One reason I watched the Democratic National Convention last week, even though I am not a Democrat, is that I wanted to see who from the African-American community would speak, especially in prime time slots, and what message they would present. I also wanted to see if there were any rising stars in the party who might be willing to move away from the current Black leadership. While one speaker, Barack Obama, a lawyer and state senator from the Chicago area, hit some good notes, over all I was seriously disappointed. I was especially dismayed by the prominence given to Al Sharpton and his platform of racial politics.
It seems as if the whole of the Black liberal establishment has forgotten Martin Luther King. I don’t mean his name or the ability to evoke his image for propaganda purposes. No, I mean the substance of the man and his message. [Note: I should say right here that some will dismiss my argument since I am a white, protestant conservative and therefore am not allowed an opinion on such matters. Well too bad; as a citizen and Christian I have one.] One thing that continues to get lost in the noise of the rhetoric is the central tenant of King’s philosophy, the crux of his “I have a dream” speech: that he wanted America to be a color-blind society, without privileged classes, with a level playing field for everyone. Let’s examine three passages from that speech that emphasize this basic premise (emphasis added).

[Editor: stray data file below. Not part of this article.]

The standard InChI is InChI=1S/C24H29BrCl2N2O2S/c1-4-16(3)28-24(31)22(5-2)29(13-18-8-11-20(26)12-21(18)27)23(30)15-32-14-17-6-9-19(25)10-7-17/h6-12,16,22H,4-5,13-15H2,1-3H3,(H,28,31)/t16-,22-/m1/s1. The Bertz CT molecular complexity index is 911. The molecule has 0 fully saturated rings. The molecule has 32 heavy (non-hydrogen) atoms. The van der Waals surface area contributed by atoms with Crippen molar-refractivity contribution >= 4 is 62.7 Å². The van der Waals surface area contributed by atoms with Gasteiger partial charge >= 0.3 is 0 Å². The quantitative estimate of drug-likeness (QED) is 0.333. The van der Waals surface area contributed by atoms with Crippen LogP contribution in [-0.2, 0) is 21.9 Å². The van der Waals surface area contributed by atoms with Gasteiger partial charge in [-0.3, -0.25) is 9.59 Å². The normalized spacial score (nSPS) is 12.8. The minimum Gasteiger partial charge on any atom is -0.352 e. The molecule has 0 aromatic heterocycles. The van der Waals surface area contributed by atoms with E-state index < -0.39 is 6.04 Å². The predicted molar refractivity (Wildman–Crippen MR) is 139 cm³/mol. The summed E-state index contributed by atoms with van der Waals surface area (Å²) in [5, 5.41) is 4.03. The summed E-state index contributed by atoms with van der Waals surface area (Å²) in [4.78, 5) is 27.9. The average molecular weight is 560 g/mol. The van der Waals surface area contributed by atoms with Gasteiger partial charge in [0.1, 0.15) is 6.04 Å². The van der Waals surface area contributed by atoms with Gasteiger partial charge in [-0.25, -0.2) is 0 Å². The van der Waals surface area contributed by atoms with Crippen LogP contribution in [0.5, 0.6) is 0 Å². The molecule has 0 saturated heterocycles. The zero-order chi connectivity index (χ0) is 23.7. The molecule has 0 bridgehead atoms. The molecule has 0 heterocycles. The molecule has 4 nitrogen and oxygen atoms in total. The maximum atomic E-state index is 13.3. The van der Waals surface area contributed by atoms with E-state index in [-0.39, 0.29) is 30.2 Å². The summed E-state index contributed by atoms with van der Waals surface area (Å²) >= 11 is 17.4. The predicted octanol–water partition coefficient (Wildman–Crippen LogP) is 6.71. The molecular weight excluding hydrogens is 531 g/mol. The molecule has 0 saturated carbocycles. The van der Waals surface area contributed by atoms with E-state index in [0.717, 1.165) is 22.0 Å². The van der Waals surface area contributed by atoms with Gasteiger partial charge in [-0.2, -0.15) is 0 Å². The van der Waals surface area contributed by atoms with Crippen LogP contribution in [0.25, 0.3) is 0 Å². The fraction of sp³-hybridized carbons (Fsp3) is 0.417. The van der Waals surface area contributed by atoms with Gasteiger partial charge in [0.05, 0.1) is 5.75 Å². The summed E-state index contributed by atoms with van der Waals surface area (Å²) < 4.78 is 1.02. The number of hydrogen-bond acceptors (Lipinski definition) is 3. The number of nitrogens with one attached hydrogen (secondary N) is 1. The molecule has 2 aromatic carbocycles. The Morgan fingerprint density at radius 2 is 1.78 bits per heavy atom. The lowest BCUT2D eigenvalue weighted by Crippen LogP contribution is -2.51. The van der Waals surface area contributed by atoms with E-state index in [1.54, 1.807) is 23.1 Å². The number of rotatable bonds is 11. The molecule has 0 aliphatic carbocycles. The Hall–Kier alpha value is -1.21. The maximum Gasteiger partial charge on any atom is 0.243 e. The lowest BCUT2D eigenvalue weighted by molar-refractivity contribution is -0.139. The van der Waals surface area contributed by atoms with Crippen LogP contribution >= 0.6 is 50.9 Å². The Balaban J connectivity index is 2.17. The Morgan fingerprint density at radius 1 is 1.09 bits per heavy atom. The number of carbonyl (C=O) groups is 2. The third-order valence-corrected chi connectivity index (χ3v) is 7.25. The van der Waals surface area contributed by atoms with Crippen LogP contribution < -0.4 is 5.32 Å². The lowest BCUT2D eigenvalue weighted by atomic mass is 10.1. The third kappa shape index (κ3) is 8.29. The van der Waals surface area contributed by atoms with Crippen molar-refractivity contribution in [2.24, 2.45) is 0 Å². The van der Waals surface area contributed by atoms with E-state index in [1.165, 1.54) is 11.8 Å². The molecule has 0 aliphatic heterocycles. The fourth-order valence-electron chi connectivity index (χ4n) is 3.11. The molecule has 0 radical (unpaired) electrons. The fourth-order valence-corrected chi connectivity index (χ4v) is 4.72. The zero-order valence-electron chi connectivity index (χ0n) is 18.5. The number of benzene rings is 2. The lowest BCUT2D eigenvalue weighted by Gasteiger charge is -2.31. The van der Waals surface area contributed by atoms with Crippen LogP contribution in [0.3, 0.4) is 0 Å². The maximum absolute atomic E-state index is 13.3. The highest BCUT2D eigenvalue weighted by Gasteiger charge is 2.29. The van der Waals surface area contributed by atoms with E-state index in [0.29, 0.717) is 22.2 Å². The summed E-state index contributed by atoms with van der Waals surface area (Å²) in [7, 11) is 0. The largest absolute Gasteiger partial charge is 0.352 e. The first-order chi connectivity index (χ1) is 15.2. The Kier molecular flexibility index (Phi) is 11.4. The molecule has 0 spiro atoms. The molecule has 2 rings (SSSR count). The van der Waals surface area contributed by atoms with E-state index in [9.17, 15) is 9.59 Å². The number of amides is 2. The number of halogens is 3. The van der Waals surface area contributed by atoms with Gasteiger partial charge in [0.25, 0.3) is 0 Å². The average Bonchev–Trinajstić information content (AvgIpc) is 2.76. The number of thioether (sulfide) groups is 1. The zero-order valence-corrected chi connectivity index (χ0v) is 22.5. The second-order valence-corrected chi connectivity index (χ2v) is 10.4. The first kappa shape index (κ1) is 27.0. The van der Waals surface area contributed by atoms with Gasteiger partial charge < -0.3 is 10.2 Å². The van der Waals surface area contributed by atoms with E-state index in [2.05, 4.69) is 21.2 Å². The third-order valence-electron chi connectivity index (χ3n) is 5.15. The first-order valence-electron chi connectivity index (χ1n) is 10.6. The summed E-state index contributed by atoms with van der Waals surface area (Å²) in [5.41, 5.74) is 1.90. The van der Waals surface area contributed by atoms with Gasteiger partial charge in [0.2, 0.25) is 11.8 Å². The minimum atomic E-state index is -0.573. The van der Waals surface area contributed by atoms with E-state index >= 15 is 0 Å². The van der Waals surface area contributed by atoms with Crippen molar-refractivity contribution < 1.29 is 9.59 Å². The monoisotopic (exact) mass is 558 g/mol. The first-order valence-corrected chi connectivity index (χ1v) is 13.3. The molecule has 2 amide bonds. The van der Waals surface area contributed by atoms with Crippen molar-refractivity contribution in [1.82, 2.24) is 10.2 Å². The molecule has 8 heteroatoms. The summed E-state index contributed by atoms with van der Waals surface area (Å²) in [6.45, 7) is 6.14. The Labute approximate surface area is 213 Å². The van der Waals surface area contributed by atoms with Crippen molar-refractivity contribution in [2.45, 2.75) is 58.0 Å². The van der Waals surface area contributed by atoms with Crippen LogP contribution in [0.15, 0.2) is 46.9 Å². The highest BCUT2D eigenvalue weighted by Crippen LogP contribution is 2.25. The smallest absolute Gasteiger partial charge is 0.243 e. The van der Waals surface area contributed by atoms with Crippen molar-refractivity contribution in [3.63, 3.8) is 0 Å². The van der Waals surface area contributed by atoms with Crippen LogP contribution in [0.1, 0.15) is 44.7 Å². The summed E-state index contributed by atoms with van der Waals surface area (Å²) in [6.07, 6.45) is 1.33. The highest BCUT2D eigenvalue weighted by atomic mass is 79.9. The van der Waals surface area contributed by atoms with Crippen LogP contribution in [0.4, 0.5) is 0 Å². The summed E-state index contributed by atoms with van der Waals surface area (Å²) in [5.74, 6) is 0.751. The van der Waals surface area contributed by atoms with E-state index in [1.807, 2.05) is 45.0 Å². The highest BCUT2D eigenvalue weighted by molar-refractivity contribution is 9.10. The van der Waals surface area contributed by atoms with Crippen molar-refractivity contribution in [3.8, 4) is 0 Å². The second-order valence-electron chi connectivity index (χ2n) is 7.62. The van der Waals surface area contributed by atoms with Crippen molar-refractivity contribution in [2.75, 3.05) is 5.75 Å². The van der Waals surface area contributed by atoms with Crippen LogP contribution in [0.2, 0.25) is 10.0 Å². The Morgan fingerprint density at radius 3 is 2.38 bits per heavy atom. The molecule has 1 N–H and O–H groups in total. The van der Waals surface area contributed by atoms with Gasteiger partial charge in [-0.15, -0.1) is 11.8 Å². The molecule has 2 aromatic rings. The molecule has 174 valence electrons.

I have a dream that one day this nation will rise up and live out the true meaning of its creed: “We hold these truths to be self-evident: that all men are created equal.”
I have a dream that one day on the red hills of Georgia the sons of former slaves and the sons of former slave owners will be able to sit down together at the table of brotherhood.
I have a dream that my four little children will one day live in a nation where they will not be judged by the color of their skin but by the content of their character.